Will the hon. Gentleman confirm that that £21,000 figure is at 2016 money, so in current terms the figure is £15,900? Once someone earns more than £15,900, they begin to pay back.
I would need to check the hon. Gentleman’s figures, but the sum is considerably more than the current level. The bottom 20% of earners will pay back considerably less in total, and those earning less than £25,000 will pay back less than £1 per day for their university education. That is a progressive repayment system. The Government are working on ways to help students from the most economically disadvantaged backgrounds by reducing the fees that they will have to pay back.
In opposition to this, we have the puffed-up inaction of the Labour party and the support given by the Leader of the Opposition and the shadow Chancellor to the idea of a graduate tax, which is not a solution to higher education funding. It would provide no guarantee that universities would receive the additional funding raised. There is no mechanism for former students to repay early, and it would not allow any differentiation between a student from a lower income background and one from a higher income background.
My hon. Friend makes an excellent point. The Opposition are split on the matter for obvious reasons. A graduate tax is not the solution. A considerable number of graduates would pay substantially more than the cost of their course. In addition, there would be a large funding gap in the short term. The Browne review estimates that if all new students from 2012 paid a 3% graduate tax which would start at £8,000, not £21,0000, the tax would not provide sufficient revenue to fund higher education until 2041-42.
With the reckless spending habits displayed by the previous Government, universities would have much to fear if they had to rely on a graduate tax, which would inevitably fail to raise sufficient money, in contrast to the up-front and stable tuition fee income, which will allow universities to spend money as they see fit, rather than being subjected to constant Government interference.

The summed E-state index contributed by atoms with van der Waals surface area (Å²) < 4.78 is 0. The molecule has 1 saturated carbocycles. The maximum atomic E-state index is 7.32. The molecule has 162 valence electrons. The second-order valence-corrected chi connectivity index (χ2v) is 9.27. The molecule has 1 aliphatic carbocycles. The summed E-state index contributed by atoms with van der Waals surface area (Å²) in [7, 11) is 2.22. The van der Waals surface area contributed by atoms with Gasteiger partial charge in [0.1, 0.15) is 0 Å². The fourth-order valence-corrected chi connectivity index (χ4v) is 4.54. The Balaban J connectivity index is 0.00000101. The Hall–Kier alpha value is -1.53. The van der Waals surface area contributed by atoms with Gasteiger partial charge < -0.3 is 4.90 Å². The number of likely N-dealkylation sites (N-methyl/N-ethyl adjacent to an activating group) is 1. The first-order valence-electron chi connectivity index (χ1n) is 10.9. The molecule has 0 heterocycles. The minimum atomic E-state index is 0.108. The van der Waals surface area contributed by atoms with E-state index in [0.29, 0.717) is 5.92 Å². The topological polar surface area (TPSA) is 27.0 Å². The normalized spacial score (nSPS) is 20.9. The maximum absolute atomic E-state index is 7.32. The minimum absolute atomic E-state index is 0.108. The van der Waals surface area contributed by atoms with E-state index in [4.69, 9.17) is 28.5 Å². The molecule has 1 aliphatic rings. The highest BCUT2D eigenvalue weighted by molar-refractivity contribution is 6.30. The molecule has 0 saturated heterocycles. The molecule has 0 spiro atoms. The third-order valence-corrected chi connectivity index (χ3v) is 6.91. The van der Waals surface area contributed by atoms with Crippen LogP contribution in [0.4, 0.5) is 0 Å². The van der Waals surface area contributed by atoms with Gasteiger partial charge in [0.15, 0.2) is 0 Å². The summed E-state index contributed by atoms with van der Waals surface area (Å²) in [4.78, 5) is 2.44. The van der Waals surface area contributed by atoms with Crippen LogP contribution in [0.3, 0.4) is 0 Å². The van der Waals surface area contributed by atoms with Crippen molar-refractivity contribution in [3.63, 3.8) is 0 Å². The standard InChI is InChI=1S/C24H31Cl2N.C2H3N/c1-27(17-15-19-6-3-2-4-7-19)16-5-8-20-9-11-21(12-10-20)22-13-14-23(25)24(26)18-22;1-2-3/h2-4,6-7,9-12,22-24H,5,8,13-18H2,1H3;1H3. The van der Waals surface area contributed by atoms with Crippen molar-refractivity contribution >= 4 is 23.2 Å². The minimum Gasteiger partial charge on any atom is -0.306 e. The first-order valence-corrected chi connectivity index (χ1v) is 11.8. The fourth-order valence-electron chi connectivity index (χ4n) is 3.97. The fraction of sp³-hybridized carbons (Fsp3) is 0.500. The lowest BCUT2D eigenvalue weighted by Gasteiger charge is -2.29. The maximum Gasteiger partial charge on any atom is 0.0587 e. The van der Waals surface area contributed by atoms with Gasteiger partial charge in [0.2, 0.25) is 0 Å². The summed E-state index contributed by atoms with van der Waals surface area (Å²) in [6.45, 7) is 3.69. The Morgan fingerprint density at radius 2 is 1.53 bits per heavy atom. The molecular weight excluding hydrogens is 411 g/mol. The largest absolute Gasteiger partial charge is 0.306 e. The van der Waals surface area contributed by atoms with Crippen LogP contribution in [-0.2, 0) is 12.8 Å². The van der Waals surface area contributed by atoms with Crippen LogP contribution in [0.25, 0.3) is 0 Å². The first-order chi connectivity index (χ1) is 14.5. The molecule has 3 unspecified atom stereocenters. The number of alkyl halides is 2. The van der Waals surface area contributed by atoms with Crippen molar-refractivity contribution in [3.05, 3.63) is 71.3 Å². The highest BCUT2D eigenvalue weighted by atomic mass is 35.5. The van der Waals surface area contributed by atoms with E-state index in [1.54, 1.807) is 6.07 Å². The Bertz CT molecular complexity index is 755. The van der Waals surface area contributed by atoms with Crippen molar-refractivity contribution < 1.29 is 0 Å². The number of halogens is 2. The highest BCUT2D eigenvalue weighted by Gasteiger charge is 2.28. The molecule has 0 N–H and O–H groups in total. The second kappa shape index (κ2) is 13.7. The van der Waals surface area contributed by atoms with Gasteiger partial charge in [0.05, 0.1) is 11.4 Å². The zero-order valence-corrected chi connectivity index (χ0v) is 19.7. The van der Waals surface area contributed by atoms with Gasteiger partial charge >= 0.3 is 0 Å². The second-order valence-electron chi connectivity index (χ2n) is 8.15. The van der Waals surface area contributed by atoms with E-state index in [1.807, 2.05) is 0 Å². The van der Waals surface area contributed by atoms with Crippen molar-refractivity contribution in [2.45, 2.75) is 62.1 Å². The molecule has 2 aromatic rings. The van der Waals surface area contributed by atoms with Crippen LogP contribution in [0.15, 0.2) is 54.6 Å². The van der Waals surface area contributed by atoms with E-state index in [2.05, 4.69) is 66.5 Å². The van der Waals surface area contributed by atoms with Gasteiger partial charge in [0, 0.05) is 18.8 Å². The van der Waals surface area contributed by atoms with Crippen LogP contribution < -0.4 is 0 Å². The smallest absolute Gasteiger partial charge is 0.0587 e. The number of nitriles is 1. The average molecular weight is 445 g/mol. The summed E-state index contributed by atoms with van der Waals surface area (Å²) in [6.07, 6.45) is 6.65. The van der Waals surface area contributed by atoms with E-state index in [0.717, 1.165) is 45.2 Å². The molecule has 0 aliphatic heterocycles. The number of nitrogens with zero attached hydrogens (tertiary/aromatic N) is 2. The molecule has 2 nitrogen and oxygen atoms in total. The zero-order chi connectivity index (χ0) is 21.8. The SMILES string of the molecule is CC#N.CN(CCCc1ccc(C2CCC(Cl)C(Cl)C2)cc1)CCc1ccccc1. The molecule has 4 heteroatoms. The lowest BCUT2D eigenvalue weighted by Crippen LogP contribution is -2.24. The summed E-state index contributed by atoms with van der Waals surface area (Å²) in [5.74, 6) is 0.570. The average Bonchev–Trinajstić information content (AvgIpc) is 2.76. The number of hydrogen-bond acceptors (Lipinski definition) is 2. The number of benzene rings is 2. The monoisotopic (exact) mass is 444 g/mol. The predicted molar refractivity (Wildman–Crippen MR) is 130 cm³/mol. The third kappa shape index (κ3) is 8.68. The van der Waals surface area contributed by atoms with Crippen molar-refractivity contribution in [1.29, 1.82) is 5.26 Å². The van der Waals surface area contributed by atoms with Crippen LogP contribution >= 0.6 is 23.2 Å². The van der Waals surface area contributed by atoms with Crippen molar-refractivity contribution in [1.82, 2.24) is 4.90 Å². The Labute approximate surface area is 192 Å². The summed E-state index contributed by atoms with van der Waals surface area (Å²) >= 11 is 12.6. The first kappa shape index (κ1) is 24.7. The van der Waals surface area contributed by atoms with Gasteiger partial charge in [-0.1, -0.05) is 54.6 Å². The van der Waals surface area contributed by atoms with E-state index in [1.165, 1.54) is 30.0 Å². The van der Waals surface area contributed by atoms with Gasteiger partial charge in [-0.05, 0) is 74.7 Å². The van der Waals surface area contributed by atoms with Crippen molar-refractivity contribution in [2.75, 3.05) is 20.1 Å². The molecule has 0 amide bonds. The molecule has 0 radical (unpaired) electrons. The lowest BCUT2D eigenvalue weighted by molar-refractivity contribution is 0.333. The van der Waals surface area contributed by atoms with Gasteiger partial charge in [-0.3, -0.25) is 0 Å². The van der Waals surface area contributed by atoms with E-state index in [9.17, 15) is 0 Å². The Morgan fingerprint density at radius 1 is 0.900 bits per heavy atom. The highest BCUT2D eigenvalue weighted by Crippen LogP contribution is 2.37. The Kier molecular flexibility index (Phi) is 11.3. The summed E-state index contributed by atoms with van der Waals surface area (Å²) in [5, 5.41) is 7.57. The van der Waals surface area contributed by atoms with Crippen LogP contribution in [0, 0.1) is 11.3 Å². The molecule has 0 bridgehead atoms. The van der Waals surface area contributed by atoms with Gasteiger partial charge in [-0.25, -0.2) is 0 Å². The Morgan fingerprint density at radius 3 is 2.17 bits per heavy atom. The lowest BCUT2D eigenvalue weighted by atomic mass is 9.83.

The policies of the previous Government discouraged part-time students from studying, as they are expected to pay tuition fees up front and had no access to student loans. The fact that part-time students will have equal access to student loans will give more opportunity to those who may wish to study later in life, and will give universities a more balanced age range of students. Hon. Members should be aware that more than 250,000 students are studying at the Open university, and they will all be better off under the present Government’s policies. Given the need to retrain in a rapidly changing world, I welcome this.
The changes being bought in by the coalition Government will result in a higher standard of teaching being maintained, a higher completion rate of degree courses as a result of an informed and considered decision-making process, and students from poorer backgrounds being given a better opportunity to make the right decisions. This can only help universities by having students on the right courses.
We should also consider what the Opposition would call the ideological argument—whether universities should be dependent on the Government for their finance. The Browne review argues that a graduate tax would weaken the independence of universities, which would become entirely dependent on the Government for their funding.
It argues that its own proposals would force universities to improve standards to compete for students. Under the coalition policies, the relationship of universities with students would rightly become more important than their relationship with Government.
I fought against a market system under our last Government. We agreed a reasonable compromise, but not without a fight. On the Opposition Benches there was no fight. We knew where the Liberals used to stand. Can the hon. Gentleman tell the House where his party’s manifesto mentioned a trebling of tuition fees and an 80% cut to teaching grants to universities?
The policies are fair. There is increased fairness, increased opportunity and stability of income, and it is my firm belief that the coalition’s policies will allow our universities to prosper.